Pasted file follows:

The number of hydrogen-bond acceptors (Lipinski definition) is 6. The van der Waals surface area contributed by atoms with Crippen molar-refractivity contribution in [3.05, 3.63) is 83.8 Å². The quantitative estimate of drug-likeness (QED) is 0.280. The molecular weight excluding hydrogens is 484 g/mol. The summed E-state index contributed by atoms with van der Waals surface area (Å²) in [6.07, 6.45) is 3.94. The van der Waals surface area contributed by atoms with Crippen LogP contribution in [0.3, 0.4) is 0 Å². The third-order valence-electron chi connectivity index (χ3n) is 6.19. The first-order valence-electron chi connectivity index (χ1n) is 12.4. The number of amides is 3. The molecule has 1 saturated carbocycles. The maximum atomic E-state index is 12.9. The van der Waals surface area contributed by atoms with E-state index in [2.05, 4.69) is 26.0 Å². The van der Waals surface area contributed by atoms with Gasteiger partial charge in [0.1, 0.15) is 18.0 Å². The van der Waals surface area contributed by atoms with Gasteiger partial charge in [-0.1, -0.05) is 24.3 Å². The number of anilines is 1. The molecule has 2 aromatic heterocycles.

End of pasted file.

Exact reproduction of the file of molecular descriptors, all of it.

The number of hydrogen-bond acceptors (Lipinski definition) is 6. The van der Waals surface area contributed by atoms with Crippen molar-refractivity contribution in [3.05, 3.63) is 83.8 Å². The quantitative estimate of drug-likeness (QED) is 0.280. The molecular weight excluding hydrogens is 484 g/mol. The summed E-state index contributed by atoms with van der Waals surface area (Å²) in [6.07, 6.45) is 3.94. The van der Waals surface area contributed by atoms with Crippen LogP contribution in [0.3, 0.4) is 0 Å². The third-order valence-electron chi connectivity index (χ3n) is 6.19. The first-order valence-electron chi connectivity index (χ1n) is 12.4. The number of amides is 3. The molecule has 1 saturated carbocycles. The maximum atomic E-state index is 12.9. The van der Waals surface area contributed by atoms with E-state index in [2.05, 4.69) is 26.0 Å². The van der Waals surface area contributed by atoms with Gasteiger partial charge in [0.1, 0.15) is 18.0 Å². The van der Waals surface area contributed by atoms with Gasteiger partial charge in [-0.1, -0.05) is 24.3 Å². The number of anilines is 1. The molecule has 2 aromatic heterocycles.